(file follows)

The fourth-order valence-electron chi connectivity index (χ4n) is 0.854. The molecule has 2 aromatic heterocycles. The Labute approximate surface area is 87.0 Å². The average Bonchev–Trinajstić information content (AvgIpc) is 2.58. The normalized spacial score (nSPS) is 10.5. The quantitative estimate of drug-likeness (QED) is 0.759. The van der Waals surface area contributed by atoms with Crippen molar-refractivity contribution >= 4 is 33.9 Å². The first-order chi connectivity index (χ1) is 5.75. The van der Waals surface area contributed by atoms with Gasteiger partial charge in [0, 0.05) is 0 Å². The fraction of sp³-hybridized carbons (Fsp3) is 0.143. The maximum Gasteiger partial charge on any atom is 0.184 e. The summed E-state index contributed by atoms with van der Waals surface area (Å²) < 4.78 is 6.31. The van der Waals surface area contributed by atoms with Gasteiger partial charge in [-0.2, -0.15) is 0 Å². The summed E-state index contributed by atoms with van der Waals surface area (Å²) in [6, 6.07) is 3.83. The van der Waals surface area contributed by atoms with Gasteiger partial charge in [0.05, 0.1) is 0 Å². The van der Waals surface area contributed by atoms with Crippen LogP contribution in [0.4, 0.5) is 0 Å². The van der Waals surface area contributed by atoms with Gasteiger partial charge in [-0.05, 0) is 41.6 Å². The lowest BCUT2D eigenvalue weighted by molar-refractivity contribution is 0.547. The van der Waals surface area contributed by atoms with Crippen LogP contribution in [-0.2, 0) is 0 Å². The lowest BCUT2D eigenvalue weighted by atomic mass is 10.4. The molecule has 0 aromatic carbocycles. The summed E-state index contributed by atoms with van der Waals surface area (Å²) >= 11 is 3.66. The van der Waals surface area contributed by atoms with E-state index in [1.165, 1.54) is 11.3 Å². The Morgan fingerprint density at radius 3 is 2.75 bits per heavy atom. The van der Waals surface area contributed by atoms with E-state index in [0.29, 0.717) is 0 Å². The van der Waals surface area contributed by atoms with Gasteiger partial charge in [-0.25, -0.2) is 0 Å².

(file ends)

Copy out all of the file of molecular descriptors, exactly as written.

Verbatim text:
The fourth-order valence-electron chi connectivity index (χ4n) is 0.854. The molecule has 2 aromatic heterocycles. The Labute approximate surface area is 87.0 Å². The average Bonchev–Trinajstić information content (AvgIpc) is 2.58. The normalized spacial score (nSPS) is 10.5. The quantitative estimate of drug-likeness (QED) is 0.759. The van der Waals surface area contributed by atoms with Crippen molar-refractivity contribution >= 4 is 33.9 Å². The first-order chi connectivity index (χ1) is 5.75. The van der Waals surface area contributed by atoms with Gasteiger partial charge in [0, 0.05) is 0 Å². The fraction of sp³-hybridized carbons (Fsp3) is 0.143. The maximum Gasteiger partial charge on any atom is 0.184 e. The summed E-state index contributed by atoms with van der Waals surface area (Å²) < 4.78 is 6.31. The van der Waals surface area contributed by atoms with Gasteiger partial charge in [-0.2, -0.15) is 0 Å². The summed E-state index contributed by atoms with van der Waals surface area (Å²) in [6, 6.07) is 3.83. The van der Waals surface area contributed by atoms with Gasteiger partial charge in [0.05, 0.1) is 0 Å². The van der Waals surface area contributed by atoms with Crippen LogP contribution in [0.4, 0.5) is 0 Å². The van der Waals surface area contributed by atoms with Gasteiger partial charge in [-0.05, 0) is 41.6 Å². The lowest BCUT2D eigenvalue weighted by molar-refractivity contribution is 0.547. The van der Waals surface area contributed by atoms with Crippen LogP contribution in [-0.2, 0) is 0 Å². The lowest BCUT2D eigenvalue weighted by atomic mass is 10.4. The molecule has 0 aromatic carbocycles. The summed E-state index contributed by atoms with van der Waals surface area (Å²) >= 11 is 3.66. The van der Waals surface area contributed by atoms with E-state index in [1.165, 1.54) is 11.3 Å². The Morgan fingerprint density at radius 3 is 2.75 bits per heavy atom. The van der Waals surface area contributed by atoms with E-state index in [0.29, 0.717) is 0 Å². The van der Waals surface area contributed by atoms with Gasteiger partial charge in [-0.25, -0.2) is 0 Å².